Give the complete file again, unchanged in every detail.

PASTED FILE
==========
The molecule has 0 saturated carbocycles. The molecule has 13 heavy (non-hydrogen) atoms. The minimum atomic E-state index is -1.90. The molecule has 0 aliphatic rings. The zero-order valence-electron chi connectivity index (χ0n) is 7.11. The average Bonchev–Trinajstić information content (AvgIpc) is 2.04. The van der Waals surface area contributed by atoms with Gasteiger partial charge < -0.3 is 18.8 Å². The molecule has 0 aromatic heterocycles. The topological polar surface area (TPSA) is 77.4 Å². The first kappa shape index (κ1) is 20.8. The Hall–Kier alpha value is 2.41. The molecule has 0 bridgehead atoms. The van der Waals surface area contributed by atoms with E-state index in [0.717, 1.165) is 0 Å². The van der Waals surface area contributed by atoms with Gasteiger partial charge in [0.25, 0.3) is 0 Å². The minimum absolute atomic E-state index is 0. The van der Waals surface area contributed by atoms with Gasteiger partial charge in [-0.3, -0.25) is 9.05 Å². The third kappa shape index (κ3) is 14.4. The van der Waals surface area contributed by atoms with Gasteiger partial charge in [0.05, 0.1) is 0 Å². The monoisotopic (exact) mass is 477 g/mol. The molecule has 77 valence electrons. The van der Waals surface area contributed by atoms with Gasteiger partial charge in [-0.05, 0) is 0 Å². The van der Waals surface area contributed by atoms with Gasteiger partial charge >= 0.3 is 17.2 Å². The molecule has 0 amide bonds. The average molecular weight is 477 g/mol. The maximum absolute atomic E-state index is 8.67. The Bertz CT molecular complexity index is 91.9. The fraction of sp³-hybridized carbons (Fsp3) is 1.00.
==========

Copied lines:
The molecule has 0 saturated carbocycles. The molecule has 13 heavy (non-hydrogen) atoms. The minimum atomic E-state index is -1.90. The molecule has 0 aliphatic rings. The zero-order valence-electron chi connectivity index (χ0n) is 7.11. The average Bonchev–Trinajstić information content (AvgIpc) is 2.04. The van der Waals surface area contributed by atoms with Gasteiger partial charge < -0.3 is 18.8 Å². The molecule has 0 aromatic heterocycles. The topological polar surface area (TPSA) is 77.4 Å². The first kappa shape index (κ1) is 20.8. The Hall–Kier alpha value is 2.41. The molecule has 0 bridgehead atoms. The van der Waals surface area contributed by atoms with E-state index in [0.717, 1.165) is 0 Å². The van der Waals surface area contributed by atoms with Gasteiger partial charge in [0.25, 0.3) is 0 Å². The minimum absolute atomic E-state index is 0. The van der Waals surface area contributed by atoms with Gasteiger partial charge in [-0.3, -0.25) is 9.05 Å². The third kappa shape index (κ3) is 14.4. The van der Waals surface area contributed by atoms with Gasteiger partial charge in [0.05, 0.1) is 0 Å². The monoisotopic (exact) mass is 477 g/mol. The molecule has 77 valence electrons. The van der Waals surface area contributed by atoms with Gasteiger partial charge in [-0.05, 0) is 0 Å². The van der Waals surface area contributed by atoms with Gasteiger partial charge >= 0.3 is 17.2 Å². The molecule has 0 amide bonds. The average molecular weight is 477 g/mol. The maximum absolute atomic E-state index is 8.67. The Bertz CT molecular complexity index is 91.9. The fraction of sp³-hybridized carbons (Fsp3) is 1.00.